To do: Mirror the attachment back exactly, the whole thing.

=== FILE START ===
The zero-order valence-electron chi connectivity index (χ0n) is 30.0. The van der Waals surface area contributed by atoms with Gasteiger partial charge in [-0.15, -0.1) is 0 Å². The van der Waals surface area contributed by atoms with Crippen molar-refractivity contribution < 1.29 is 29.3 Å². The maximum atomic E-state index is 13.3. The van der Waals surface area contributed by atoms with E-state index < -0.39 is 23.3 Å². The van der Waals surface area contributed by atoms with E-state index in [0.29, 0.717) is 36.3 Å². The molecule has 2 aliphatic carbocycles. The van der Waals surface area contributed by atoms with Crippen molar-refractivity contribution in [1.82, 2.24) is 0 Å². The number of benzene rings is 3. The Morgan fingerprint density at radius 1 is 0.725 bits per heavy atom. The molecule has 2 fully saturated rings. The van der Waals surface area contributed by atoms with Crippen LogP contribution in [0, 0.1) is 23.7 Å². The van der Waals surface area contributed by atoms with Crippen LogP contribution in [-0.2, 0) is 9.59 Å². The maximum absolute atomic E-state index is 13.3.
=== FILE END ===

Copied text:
The zero-order valence-electron chi connectivity index (χ0n) is 30.0. The van der Waals surface area contributed by atoms with Gasteiger partial charge in [-0.15, -0.1) is 0 Å². The van der Waals surface area contributed by atoms with Crippen molar-refractivity contribution < 1.29 is 29.3 Å². The maximum atomic E-state index is 13.3. The van der Waals surface area contributed by atoms with E-state index < -0.39 is 23.3 Å². The van der Waals surface area contributed by atoms with E-state index in [0.29, 0.717) is 36.3 Å². The molecule has 2 aliphatic carbocycles. The van der Waals surface area contributed by atoms with Crippen molar-refractivity contribution in [1.82, 2.24) is 0 Å². The number of benzene rings is 3. The Morgan fingerprint density at radius 1 is 0.725 bits per heavy atom. The molecule has 2 fully saturated rings. The van der Waals surface area contributed by atoms with Crippen LogP contribution in [0, 0.1) is 23.7 Å². The van der Waals surface area contributed by atoms with Crippen LogP contribution in [-0.2, 0) is 9.59 Å². The maximum absolute atomic E-state index is 13.3.